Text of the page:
The public commentary on the International Monetary Fund's search for a new managing director to replace Dominique Strauss-Kahn consistently stressed the need for a non-European to be selected in order to relegitimize the IMF. Now that French Finance Minister Christine Lagarde has been named to the job, one could understandably expect the fund to slide into irrelevance. Whether this is the case, however, depends less on the actual selection process and more on how Lagarde handles the day-to-day operations of the fund once she takes over. Maintaining some continuity with the fund's Strauss-Kahn era, while breaking with it on Greece, may hold the key to boosting the IMF's legitimacy.
The case for pessimism is based on the idea that the BRICS countries -- Brazil, Russia, India, China and South Africa -- will disengage from the IMF, having seen their hopes for a non-European managing director dashed. Nothing could be further from the truth. Brazil, Russia, India and China contributed a combined $80 billion dollars to the fund's coffers in 2009 and have a vested interest in ensuring its pre-eminence. Though the BRICS countries do not need the fund to lend to them, they do need a strong IMF that will both smooth out economic crises and ensure reforms in the developed world. Disengagement would reduce their voice in the fund's operations, jeopardizing both their markets and their investments.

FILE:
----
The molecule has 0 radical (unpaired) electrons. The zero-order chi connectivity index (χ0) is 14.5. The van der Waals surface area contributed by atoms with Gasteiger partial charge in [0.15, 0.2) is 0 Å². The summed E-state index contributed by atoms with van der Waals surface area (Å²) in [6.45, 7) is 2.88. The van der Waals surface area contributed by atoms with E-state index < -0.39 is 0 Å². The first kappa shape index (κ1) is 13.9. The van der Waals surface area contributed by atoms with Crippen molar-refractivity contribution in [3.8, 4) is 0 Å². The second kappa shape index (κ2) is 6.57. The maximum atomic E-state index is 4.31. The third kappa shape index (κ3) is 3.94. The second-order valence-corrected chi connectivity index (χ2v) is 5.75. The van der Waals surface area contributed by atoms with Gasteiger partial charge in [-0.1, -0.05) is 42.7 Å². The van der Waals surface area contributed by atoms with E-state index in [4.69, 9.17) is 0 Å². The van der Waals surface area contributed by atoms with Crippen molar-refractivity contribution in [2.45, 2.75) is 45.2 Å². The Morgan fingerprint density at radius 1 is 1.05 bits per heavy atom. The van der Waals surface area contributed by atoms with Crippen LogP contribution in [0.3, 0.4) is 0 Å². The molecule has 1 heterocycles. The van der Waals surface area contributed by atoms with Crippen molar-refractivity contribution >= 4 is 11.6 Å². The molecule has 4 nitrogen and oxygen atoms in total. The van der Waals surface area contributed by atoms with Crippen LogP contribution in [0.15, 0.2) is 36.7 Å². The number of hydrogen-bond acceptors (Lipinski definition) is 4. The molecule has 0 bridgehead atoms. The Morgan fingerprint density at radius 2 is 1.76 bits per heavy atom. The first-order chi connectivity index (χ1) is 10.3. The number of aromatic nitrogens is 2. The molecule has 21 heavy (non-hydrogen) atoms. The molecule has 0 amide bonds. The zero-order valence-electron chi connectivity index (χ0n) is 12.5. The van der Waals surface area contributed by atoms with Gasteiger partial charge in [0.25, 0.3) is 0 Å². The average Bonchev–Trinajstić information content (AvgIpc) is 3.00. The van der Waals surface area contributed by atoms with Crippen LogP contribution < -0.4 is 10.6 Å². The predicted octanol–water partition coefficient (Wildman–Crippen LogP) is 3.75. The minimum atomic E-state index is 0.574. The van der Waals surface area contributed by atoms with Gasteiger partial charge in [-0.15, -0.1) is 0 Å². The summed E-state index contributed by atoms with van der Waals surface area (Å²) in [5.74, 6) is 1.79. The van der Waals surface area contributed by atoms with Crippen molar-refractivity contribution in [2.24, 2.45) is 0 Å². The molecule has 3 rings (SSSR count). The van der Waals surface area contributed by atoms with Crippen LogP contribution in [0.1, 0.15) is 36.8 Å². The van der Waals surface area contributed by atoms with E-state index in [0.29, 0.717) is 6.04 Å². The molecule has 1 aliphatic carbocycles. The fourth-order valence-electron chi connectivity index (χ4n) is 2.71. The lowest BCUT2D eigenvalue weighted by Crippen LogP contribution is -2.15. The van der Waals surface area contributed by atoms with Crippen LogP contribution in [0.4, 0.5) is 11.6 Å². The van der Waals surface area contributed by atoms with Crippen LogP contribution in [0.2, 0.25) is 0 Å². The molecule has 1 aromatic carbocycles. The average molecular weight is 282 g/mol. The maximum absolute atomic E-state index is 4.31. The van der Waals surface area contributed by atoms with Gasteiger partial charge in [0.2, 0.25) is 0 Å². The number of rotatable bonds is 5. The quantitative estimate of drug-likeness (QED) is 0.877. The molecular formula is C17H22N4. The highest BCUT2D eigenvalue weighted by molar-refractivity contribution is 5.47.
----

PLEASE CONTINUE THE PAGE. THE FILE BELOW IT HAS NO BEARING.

Prior to the onset of the global financial crisis, the IMF looked to be an international organization without a mission. A dearth of large borrowers and ahead-of-schedule loan repayments by countries like Brazil and Argentina led to staff cutbacks and a reduction in the fund's surveillance activity. In recent years, though, the fund has rebounded impressively: It was given more resources to lend by the membership, and it made loans to middle-income countries worried about fickle capital markets. Given the origins of the crisis, it has also devoted greater attention to both bilateral and multilateral surveillance. Finally, it was designated an essential participant in the G-20 summit process, as the members tasked the fund to provide the economic analysis underpinning country assessments.